Perhaps surprisingly, the other meta-categories that appeared infrequently were assessment (6.3% of observed codes) and teaching practices (4.8% of observed codes). I believe the relative sparseness of both of these results from a combination of my intentional teaching choices and how those choices are coded by PAITE.

For example, one teaching practice recorded by PAITE reflects the instructor offering “students the opportunity to choose between different activities” (CHOICE). This code was only recorded once across all my observed classes, but nearly all of my assignments include an element of choice – for major assignments, students can choose their particular topic, focus, and style; for minor assignments, students can typically choose the specific weeks they submit (for example, 4 out of 10 weekly discussion posts are dropped). What I rarely, do, however, is present specific options to the class to vote on as a group or to decide how a class session will proceed. This does come up on occasion, but students rarely agree on what they would most like to do, so I prefer to give students choices on individual assignments or to gather feedback through anonymized surveys. Neither of these activities were captured by PAITE.

Similarly, while think-pair-share and small group discussions were coded as both active learning (ACTIVE) and equal participation (EQPART), full-class discussions were not. While I like to start the semester with these opportunities for students to get to know each other and find their voice, I tend to favor full-class discussions later in the semester. I work hard to ensure that everyone feels comfortable sharing and that I’m creating space for those who speak less frequently. But, I also intentionally do not cold-call on students, which would be required to ensure “equal participation” which PAITE defines as “the majority of students are engaged in an activity.”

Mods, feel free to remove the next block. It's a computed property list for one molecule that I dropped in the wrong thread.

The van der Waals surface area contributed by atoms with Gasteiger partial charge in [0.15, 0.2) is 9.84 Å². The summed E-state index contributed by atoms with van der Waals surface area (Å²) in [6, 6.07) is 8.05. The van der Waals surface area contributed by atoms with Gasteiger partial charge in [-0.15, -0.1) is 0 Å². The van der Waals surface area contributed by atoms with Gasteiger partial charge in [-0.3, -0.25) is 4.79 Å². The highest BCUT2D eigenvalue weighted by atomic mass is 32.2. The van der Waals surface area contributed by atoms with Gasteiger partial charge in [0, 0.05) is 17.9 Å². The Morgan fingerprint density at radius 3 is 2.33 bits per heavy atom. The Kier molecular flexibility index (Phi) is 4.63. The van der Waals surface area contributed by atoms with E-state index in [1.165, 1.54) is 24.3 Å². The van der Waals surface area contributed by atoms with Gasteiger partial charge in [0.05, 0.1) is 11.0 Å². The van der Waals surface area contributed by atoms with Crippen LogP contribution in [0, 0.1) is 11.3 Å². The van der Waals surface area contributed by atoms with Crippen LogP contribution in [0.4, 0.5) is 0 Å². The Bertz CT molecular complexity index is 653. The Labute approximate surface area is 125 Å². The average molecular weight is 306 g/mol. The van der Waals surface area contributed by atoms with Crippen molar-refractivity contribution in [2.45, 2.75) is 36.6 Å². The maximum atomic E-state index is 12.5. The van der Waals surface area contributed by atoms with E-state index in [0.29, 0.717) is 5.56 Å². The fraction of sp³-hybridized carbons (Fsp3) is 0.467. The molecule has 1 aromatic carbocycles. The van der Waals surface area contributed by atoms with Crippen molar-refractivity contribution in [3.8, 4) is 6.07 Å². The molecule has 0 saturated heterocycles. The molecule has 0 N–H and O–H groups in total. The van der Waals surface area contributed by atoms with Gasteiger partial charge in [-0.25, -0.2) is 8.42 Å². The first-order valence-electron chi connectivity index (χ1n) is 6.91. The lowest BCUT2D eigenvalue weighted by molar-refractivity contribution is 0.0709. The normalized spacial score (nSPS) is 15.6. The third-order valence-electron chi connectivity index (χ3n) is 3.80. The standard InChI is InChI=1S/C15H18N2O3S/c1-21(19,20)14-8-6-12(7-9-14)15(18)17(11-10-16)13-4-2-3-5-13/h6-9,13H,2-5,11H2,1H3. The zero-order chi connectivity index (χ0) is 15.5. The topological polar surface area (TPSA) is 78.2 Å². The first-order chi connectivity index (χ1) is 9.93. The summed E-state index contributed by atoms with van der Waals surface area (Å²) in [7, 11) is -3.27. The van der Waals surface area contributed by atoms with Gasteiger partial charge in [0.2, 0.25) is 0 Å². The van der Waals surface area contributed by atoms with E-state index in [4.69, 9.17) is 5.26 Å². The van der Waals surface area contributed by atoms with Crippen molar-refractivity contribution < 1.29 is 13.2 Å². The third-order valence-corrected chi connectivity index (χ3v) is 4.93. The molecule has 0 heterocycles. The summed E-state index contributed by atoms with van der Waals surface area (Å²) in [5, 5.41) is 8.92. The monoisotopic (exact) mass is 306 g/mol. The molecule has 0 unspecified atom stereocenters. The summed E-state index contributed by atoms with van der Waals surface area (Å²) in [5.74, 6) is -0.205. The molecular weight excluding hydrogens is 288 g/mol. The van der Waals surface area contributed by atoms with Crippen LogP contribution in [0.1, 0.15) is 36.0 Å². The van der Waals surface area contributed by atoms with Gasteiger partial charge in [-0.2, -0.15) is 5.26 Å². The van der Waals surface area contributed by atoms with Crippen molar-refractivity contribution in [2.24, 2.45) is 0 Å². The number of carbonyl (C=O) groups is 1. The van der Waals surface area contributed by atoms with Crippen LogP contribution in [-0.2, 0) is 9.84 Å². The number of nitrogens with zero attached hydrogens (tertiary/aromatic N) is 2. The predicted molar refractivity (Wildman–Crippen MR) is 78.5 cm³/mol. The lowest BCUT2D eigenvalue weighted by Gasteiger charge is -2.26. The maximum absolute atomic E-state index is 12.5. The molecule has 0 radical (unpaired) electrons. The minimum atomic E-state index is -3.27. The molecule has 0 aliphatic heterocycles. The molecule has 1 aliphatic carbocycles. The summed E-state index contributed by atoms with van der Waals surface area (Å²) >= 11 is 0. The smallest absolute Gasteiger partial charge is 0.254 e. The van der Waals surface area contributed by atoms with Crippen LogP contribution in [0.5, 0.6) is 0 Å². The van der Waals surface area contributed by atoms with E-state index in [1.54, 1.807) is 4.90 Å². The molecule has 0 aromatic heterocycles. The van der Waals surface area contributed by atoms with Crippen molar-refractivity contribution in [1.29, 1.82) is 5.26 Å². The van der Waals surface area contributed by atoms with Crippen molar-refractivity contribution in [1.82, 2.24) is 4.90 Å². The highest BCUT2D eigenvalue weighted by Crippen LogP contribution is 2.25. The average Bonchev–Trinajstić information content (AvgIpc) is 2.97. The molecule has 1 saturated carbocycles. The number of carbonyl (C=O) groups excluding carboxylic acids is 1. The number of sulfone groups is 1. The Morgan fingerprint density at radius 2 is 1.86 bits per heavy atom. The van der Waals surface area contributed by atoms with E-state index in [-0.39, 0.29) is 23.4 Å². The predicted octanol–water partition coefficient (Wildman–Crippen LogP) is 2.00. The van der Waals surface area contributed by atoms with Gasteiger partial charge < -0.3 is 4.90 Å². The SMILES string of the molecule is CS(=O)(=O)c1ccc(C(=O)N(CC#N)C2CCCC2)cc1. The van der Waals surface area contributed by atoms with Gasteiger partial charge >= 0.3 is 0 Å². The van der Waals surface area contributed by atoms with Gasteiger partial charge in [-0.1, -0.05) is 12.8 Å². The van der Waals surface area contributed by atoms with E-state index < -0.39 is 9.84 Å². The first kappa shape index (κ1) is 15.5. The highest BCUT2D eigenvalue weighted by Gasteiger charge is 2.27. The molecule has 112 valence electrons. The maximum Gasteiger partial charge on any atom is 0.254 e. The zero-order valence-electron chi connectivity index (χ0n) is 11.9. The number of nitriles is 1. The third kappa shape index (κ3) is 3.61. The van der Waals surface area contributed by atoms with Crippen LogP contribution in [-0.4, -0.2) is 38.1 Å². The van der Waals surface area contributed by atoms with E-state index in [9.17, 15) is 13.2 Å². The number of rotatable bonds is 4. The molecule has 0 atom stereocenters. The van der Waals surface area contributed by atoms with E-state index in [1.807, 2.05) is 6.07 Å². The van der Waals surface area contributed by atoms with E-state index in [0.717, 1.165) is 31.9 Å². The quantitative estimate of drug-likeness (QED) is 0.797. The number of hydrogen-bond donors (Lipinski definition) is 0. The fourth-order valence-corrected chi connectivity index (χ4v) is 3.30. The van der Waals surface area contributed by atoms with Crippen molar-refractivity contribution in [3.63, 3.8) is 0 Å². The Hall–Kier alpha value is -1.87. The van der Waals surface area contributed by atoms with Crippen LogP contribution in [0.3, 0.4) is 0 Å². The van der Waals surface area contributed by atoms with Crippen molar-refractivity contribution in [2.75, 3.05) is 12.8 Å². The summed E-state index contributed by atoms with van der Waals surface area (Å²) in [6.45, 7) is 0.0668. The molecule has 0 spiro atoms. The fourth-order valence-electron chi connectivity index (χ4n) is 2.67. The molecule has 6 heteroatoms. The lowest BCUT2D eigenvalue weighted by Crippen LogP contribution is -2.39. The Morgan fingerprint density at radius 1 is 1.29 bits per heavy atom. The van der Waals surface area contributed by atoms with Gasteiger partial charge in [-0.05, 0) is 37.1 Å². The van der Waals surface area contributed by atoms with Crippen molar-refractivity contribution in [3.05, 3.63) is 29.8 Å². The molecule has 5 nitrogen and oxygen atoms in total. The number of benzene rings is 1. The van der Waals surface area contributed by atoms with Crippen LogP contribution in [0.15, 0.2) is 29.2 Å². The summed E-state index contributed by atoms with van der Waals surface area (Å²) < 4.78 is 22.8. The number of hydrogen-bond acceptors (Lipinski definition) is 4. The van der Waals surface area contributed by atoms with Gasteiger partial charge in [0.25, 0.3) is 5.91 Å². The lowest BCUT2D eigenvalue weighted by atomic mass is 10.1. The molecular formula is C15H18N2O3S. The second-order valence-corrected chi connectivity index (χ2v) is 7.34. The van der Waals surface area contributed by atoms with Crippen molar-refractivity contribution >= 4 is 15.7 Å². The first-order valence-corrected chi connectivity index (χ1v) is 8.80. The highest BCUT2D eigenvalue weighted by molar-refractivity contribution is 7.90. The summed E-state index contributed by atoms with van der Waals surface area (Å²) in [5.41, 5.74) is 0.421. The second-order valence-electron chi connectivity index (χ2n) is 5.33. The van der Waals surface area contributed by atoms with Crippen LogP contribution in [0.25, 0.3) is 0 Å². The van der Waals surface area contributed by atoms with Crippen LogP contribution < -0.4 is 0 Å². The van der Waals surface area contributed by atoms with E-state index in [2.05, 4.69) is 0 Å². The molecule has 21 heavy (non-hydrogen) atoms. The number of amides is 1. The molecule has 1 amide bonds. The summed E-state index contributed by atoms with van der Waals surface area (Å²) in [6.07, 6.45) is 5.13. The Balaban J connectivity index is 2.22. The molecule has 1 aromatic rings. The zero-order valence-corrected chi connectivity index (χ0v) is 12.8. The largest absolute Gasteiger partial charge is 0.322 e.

Under the “assessment” meta-category, PAITE considers assessing students’ prior knowledge (PRIOR) to require students to submit work. I’ve found that approach helpful in more math or stats-based classes, but I frankly don’t think submitted quizzes or other prior knowledge assessments would be particularly useful for this class. I often kick off a discussion by asking students to define or give examples of a particular course concept – I find that a useful jumping-off point for guiding the conversation, but I see little value in conducting this as a formal assessment. PAITE does not require comprehension checks (COMP) to be submitted, however, and I did see that, after the very start of the semester, I did have these kinds of checks regularly sprinkled in. 

80 Minutes of Inclusive Teaching Strategies

Figure 2 shows, for each observed class, how I distributed my teaching strategies across the 80-minute session. For visual ease, I have grouped PAITE code into the meta-categories, dropping the category that never appeared (reactionary teaching).

Bar charts showing PAITE codes for every 10-minute interval of class time
Figure 2: Volume of inclusive teaching strategies per every 10-minute interval across three observed sessions.

Most notably, this shows that my most common teaching practices – community building, inclusive examples, and other are generally evenly distributed across the class period. These are not only activities I engage in frequently but are practices I turn to regularly and consistently.